A second option, is to install a new server with a newer version of Windows Server and and SQL Server and run the database in “Compability Level”. The different versions of SQL server supports 3 version back. This can be archieved by using the “ALTER DATABASE Compatibility Level” command. This options work pretty well, and I have used it for several systems where the customer does not want to take the risk of fully upgrading the application.

The third option is to perform a full upgrade of the server architecture and fully convert the application to a newer SQL Server version and take advantage of new fatures. This often require more time to complete, but the end-users and database administrators will most likely get a better application experience in their daily work.


SQL Server is a very I/O intensive application. As a result we should seperate the data and log files for the SQL server. I haven’t described any pre-installation tasks as I did for the “SQL Server 2012 installation” post which included tasks such as definition of service account, measuring disk performance and serveral other tasks that is important when you install SQL Server 2012.

The first “real” screen let you choose on which server the installation should be performed. I have never installed SQL Server 2000 with other than “Local Server”, and have no intention to try out the other two options 🙂


The second screen let you create a new database instance, upgrade an extisting or advanced installation with clustering. I have chosen a standard new default installation for this case.


The next screen is just a where you put your name or department together with the company name that owns the licence to the SQL Server.


The next screen let you choose how detailed the installation will be.. You can choose to only install client tools that let you connect to a SQL Server 2000 server instance through a common GUI interface such as Enterprise Manager and Query Analyser. The second choice is the full  installation. The third choice is just drivers and APIs/SDKs for connection to a SQL Server through other development tools such as Visual Studio.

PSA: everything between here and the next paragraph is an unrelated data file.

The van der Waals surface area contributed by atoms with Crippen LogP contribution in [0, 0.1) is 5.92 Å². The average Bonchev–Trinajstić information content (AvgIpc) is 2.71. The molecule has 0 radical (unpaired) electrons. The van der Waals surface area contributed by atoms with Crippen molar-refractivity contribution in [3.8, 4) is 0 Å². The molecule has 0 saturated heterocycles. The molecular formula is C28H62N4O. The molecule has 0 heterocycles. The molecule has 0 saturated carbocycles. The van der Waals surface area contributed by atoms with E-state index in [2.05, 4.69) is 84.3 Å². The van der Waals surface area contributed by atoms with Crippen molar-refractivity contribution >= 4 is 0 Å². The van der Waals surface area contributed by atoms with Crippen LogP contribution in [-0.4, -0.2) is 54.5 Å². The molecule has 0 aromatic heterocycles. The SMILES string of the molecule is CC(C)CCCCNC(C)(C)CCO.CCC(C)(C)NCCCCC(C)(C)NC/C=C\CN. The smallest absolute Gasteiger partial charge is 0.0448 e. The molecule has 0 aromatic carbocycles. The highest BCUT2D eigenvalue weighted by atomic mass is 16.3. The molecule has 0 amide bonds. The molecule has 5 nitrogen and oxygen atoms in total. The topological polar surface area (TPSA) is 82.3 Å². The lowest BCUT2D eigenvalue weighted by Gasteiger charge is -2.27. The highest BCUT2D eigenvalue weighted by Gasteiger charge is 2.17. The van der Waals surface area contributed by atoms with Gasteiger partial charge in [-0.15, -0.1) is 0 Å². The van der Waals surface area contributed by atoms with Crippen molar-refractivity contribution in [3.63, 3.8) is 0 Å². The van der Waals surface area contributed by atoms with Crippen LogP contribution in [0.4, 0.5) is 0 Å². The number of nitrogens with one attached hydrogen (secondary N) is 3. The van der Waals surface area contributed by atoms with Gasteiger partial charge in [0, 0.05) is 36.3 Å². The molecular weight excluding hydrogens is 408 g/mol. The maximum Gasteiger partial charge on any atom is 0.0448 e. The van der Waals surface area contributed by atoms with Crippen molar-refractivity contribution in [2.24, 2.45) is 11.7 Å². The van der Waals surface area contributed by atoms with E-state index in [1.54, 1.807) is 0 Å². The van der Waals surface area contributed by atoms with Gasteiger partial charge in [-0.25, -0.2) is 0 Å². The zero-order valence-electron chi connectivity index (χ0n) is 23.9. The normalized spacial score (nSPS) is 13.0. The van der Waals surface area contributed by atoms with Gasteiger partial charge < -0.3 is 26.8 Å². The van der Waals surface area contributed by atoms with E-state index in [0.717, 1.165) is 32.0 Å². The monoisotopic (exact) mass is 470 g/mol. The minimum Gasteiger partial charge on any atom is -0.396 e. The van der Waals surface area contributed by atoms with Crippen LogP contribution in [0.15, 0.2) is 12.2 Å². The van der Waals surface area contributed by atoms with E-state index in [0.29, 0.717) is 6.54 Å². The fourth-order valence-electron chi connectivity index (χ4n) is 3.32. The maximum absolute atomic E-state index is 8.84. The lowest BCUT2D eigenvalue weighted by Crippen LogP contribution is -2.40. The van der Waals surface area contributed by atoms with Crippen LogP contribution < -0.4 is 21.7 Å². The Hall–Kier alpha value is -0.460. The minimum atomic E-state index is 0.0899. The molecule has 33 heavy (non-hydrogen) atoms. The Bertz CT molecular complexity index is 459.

The following screen let you decide whether to install on the default instance or to create a new named instance. The most common option is to choose the default instance. But an example, is to create two instances on the same server – one for test and one for development.


The next few screens shows the different “Size” options – typical, Minimum and Custom, all with different disk space requirement.




If you select the custom installation, the next screen let you choose which components you want to install, including extra components as documentation, examples and development tools.


The next screen let you define service account for the different components on SQL Server 2000. It is normal to create one account for each service, but it is possible to use the local system account for installation purpose, and define the service accounts when configuring the server properties in the post-install tasks. This is the case for this post, but the service accounts are defined in similar manner as for SQL Server 2012.


The next screen let you define how clients should be able to connect to the SQL Server, which supports 2 modes – Windows Authentication and Mixed Mode. This work equally as the other versions (for example SQL Server 2012). When you choose Mixed Mode, you will define a password for the sa system administrator accounts.


The next screen defines the server collation that determine the character set that is commonly used on the server and how string should be sorted and how different datatypes should be displayed to the clients.


The next screen defined the licence mode for the SQL Server. It is possible to choose “Per Seat” (client) or “Processor Licence” (Pr. CPU/Core).


When the installation is completed, you will have to install some service packs since the SQL Server is pretty old. In my case, the SP2 was included on the installation media, and I have to install the SP3 and SP4 manually. Here is a link for latest service packs for SQL Server 2000.



Finally done…just some configuration, setting up backup and maintenance tasks, and I’m ready for my last crusade with SQL Server 2000. This will probably last for a while, but hopefully, the customer will see the need for an instant upgrade project when the current migration project is completed.